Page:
The short story “Where Are You Going, Where Have You Been?” by Joyce Carol Oates is about a teenage girl named Connie who is in the mist of her adolescent rebellion. She wants to prove her maturity to others and herself. In the story, Oates describes that Connie always lets her mind flow freely in between her daydream. She even creates and keeps dreaming about her ideal male figure in her mind to make her happy and satisfied. Oates allows the reader to step into Connie’s “dream world” through the appearance of Arnold Friend.
“Where Are You Going, Where Have You Been,” is about a teenager named Connie who is trying to come to terms with her transformation from childhood to adulthood. Through this process, Connie attempts to act older than she is an tries to gain the attention of boys. In “Where Are You Going, Where Have You Been,” Joyce Oates portrays Connie as obsessed with men to symbolize how one’s obsession and narcissistic attitude can cause danger to seem surreal. In the short story, Carol Oates describes Connie as having two different personalities, one being a narcissistic attitude.
“Where Are You Going, Where Have You Been?” Essay Since it’s publication in 1966, Joyce Carol Oates’s short story “Where Are You Going, Where Have You Been?” the character Arnold Friend has caught the attention of many critics and readers. Connie is a fifteen year old girl who has an encounter with Friend while she is home alone one summer afternoon.
In “The Flowers”, Alice Walker explores the woods through the eyes of a little girl named Myop, but she soon realizes the world isn’t as nice as flowers. In “Where Are You Going, Where Have You Been”, Joyce Carol Oates follows a young girl named Connie who is focused on others and her own appearance, until she is introduced to the world in a unexpected way. Both Walker and Oates use young girls to show the harsher sides of the world and how their childhood changes to adulthood in different ways. The main thing that Myop and Connie have in common is that they are both females, but their looks and the way the live are totally different.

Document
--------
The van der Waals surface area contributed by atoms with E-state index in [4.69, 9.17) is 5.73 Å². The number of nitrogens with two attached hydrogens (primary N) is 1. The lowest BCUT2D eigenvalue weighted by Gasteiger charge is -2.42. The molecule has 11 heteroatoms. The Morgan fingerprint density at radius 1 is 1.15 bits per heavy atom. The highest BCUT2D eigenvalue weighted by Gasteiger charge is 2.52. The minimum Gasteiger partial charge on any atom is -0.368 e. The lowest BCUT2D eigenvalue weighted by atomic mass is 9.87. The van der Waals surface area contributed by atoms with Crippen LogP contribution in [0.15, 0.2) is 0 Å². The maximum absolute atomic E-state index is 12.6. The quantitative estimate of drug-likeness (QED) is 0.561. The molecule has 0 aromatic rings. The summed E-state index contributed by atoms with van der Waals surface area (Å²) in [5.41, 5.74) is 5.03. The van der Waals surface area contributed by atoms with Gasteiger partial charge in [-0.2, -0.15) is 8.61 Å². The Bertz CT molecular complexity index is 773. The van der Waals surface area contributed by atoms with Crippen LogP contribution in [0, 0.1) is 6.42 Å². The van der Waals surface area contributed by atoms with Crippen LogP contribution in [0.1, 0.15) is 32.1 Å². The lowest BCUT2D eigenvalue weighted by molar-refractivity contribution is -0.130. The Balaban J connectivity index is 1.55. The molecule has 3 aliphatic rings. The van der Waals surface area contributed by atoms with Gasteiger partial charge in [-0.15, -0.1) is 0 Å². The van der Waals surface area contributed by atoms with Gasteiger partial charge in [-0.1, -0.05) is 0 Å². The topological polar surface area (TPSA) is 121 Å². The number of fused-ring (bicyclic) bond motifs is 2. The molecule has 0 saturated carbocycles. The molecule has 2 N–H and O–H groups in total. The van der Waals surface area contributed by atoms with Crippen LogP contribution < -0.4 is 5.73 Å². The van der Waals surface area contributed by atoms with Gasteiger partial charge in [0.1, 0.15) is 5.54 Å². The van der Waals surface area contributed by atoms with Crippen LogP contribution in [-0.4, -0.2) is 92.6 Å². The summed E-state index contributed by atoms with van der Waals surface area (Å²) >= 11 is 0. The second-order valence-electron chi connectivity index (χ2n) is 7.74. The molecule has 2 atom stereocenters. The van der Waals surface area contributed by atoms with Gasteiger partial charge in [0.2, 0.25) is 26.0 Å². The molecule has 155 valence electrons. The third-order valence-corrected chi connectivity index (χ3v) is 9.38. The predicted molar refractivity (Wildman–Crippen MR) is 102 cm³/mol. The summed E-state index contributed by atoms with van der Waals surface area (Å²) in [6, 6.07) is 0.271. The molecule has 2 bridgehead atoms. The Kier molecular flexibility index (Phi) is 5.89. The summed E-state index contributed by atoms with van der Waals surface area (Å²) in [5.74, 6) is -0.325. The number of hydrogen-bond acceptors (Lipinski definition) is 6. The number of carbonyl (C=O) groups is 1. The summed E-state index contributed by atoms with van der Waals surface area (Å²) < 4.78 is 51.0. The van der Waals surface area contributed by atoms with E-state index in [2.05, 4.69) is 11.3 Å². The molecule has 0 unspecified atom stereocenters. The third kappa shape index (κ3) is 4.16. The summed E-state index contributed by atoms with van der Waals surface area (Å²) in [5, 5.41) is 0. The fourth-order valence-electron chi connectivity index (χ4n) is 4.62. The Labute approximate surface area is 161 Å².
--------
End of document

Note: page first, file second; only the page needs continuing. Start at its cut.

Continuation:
In her short story "Where Are You Going, Where Have You Been?", Joyce Carol Oates utilizes a variety of literary devices to strengthen the story in its entirety. This short story is essentially about a 16-year-old girl named Connie and the conflict between her desire to be mature and her desire to remain an adolescent. Throughout the story, the audience sees this conflict through her words in addition to through her behavior. The audience is also introduced to Arnold Friend, a rather peculiar man, who essentially kidnaps her. This short story by Joyce Carol Oates functions and is additionally meaningful because of her usage of literary devices.
In what ways would you transform when presented with a life or death situation? In the prevailing and fast-paced short story, “Where Are You Going, Where Have You Been” by Joan Carol Oates we find out how much a person can change when crucial and demanding situations arise. In this short story the self-indulged protagonist, Connie will have to face her worse nightmares that she believed would be her ultimate fantasy. Connie is a fifteen-year-old girl who, like most young women, are ruled by their hormones and budding sexualities. She is a flighty teen who does not get along with her family and wishes to be an adult.
Home is where the heart is, but what if home is no longer safe? Joyce Carol Oates explores this concept in her 1966 short story, “Where Are You Going, Where Have You Been”. On surface level, this story appears to discuss a rebellious young girl named Connie and her confrontation with Arnold Friend, a stalker. The ending leaves the reader to assume that Arnold Friend plans to sexually assault the young girl.